A central bank is the primary source of money supply in an economy through circulation of currency.
It ensures the availability of currency for meeting the transaction needs of an economy and facilitating various economic activities, such as production, distribution, and consumption.
However, for this purpose, the central bank needs to depend upon the reserves of commercial banks. These reserves of commercial banks are the secondary source of money supply in an economy. The most important function of a commercial bank is the creation of credit.
Therefore, money supplied by commercial banks is called credit money. Commercial banks create credit by advancing loans and purchasing securities. They lend money to individuals and businesses out of deposits accepted from the public. However, commercial banks cannot use the entire amount of public deposits for lending purposes. They are required to keep a certain amount as reserve with the central bank for serving the cash requirements of depositors. After keeping the required amount of reserves, commercial banks can lend the remaining portion of public deposits.
According to Benham’s, “a bank may receive interest simply by permitting customers to overdraw their accounts or by purchasing securities and paying for them with its own cheques, thus increasing the total bank deposits.”
Let us learn the process of credit creation by commercial banks with the help of an example.
Suppose you deposit Rs. 10,000 in a bank A, which is the primary deposit of the bank. The cash reserve requirement of the central bank is 10%. In such a case, bank A would keep Rs. 1000 as reserve with the central bank and would use remaining Rs. 9000 for lending purposes.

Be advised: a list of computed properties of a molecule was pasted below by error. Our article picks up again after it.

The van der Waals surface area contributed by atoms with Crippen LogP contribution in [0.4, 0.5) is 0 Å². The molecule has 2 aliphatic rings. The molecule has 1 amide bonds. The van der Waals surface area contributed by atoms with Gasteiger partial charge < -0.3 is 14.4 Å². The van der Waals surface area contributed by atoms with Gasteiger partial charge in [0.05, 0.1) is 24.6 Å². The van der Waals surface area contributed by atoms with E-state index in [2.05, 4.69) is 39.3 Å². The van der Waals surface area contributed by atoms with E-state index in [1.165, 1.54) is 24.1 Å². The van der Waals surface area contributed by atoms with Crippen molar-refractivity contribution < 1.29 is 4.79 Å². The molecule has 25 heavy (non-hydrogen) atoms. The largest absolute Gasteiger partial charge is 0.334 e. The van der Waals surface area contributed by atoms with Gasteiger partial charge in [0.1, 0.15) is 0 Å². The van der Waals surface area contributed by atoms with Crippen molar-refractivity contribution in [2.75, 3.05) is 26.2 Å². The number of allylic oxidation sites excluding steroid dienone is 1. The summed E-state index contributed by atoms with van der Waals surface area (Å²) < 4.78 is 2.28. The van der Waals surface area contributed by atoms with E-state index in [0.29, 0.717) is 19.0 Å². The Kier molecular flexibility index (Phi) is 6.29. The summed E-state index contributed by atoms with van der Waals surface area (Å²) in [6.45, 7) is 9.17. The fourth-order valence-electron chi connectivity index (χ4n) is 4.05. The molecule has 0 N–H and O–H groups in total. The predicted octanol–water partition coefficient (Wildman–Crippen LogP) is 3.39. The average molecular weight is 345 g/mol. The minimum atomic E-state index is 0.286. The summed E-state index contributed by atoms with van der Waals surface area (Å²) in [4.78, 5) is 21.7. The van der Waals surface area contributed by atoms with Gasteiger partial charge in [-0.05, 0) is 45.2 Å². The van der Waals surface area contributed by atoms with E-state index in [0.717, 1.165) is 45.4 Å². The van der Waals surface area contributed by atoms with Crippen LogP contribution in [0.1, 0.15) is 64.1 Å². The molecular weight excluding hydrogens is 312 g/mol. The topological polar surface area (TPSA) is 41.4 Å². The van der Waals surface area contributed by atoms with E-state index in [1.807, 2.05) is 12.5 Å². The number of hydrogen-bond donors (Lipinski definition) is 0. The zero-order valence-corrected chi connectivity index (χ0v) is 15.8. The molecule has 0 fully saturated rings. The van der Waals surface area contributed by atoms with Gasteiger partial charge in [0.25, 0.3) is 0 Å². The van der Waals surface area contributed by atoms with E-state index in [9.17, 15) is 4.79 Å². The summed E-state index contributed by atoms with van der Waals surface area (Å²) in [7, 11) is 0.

The bank lends Rs. 9000 to Mr. X by opening an account in his name, known as demand deposit account. However, this is not actually paid out to Mr. X. The bank has issued a check-book to Mr. X to withdraw money. Now, Mr. X writes a check of Rs. 9000 in favor of Mr. Y to settle his earlier debts.
The check is now deposited by Mr. Y in bank B. Suppose the cash reserve requirement of the central bank for bank B is 5%. Thus, Rs. 450 (5% of 9000) will be kept as reserve and the remaining balance, which is Rs. 8550, would be used for lending purposes by bank B.
Thus, this process of deposits and credit creation continues till the reserves with commercial banks reduce to zero.
This process is shown in the Table-1:
From Table-1, it can be seen that deposit of Rs. 10,000 leads to a creation of total deposit of Rs. 50,000 without the involvement of cash.
The process of credit creation can also be learned with the help of following formulae:
Total Credit Creation = Original Deposit * Credit Multiplier Coefficient
Credit multiplier coefficient= 1 / r where r = cash reserve requirement also called as Cash Reserve Ratio (CRR)
Credit multiplier co-efficient = 1/10% = 1/ (10/100) = 10
Total credit created = 10,000 *10 = 100000
If CRR changes to 5%,
Credit multiplier co-efficient = 1/5% = 1/ (5/100) = 20
Total credit creation = 10000 * 20 = 200000